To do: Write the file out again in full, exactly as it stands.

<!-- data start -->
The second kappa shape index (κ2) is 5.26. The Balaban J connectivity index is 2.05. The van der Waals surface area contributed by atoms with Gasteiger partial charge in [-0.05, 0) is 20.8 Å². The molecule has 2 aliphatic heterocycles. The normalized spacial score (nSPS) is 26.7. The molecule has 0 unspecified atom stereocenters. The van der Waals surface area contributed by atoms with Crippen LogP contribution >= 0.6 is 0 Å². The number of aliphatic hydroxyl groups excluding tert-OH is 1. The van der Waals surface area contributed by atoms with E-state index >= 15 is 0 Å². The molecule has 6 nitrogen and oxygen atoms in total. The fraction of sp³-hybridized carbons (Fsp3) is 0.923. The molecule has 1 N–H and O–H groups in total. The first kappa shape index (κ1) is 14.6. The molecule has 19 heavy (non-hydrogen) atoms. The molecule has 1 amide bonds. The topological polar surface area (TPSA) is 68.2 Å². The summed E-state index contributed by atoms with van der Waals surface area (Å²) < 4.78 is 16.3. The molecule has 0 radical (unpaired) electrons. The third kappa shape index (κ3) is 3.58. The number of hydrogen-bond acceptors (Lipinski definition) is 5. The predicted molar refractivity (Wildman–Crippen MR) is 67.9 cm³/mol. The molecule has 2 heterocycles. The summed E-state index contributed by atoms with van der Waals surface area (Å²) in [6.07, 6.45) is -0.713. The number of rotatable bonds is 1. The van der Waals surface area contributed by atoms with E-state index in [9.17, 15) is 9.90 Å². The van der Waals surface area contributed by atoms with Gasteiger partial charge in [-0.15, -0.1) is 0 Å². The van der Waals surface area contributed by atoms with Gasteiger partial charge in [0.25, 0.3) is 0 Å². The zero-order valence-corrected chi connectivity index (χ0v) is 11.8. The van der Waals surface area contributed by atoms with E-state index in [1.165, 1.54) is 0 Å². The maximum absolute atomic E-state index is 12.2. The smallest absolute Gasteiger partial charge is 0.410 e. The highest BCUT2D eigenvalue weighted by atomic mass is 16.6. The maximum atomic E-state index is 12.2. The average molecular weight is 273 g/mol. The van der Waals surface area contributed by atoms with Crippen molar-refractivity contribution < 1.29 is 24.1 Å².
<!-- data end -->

The second kappa shape index (κ2) is 5.26. The Balaban J connectivity index is 2.05. The van der Waals surface area contributed by atoms with Gasteiger partial charge in [-0.05, 0) is 20.8 Å². The molecule has 2 aliphatic heterocycles. The normalized spacial score (nSPS) is 26.7. The molecule has 0 unspecified atom stereocenters. The van der Waals surface area contributed by atoms with Crippen LogP contribution >= 0.6 is 0 Å². The number of aliphatic hydroxyl groups excluding tert-OH is 1. The van der Waals surface area contributed by atoms with E-state index >= 15 is 0 Å². The molecule has 6 nitrogen and oxygen atoms in total. The fraction of sp³-hybridized carbons (Fsp3) is 0.923. The molecule has 1 N–H and O–H groups in total. The first kappa shape index (κ1) is 14.6. The molecule has 19 heavy (non-hydrogen) atoms. The molecule has 1 amide bonds. The topological polar surface area (TPSA) is 68.2 Å². The summed E-state index contributed by atoms with van der Waals surface area (Å²) < 4.78 is 16.3. The molecule has 0 radical (unpaired) electrons. The third kappa shape index (κ3) is 3.58. The number of hydrogen-bond acceptors (Lipinski definition) is 5. The predicted molar refractivity (Wildman–Crippen MR) is 67.9 cm³/mol. The molecule has 2 heterocycles. The summed E-state index contributed by atoms with van der Waals surface area (Å²) in [6.07, 6.45) is -0.713. The number of rotatable bonds is 1. The van der Waals surface area contributed by atoms with E-state index in [9.17, 15) is 9.90 Å². The van der Waals surface area contributed by atoms with Gasteiger partial charge in [-0.15, -0.1) is 0 Å². The van der Waals surface area contributed by atoms with Gasteiger partial charge in [0.25, 0.3) is 0 Å². The zero-order valence-corrected chi connectivity index (χ0v) is 11.8. The van der Waals surface area contributed by atoms with E-state index in [1.165, 1.54) is 0 Å². The maximum absolute atomic E-state index is 12.2. The smallest absolute Gasteiger partial charge is 0.410 e. The highest BCUT2D eigenvalue weighted by atomic mass is 16.6. The maximum atomic E-state index is 12.2. The average molecular weight is 273 g/mol. The van der Waals surface area contributed by atoms with Crippen molar-refractivity contribution < 1.29 is 24.1 Å².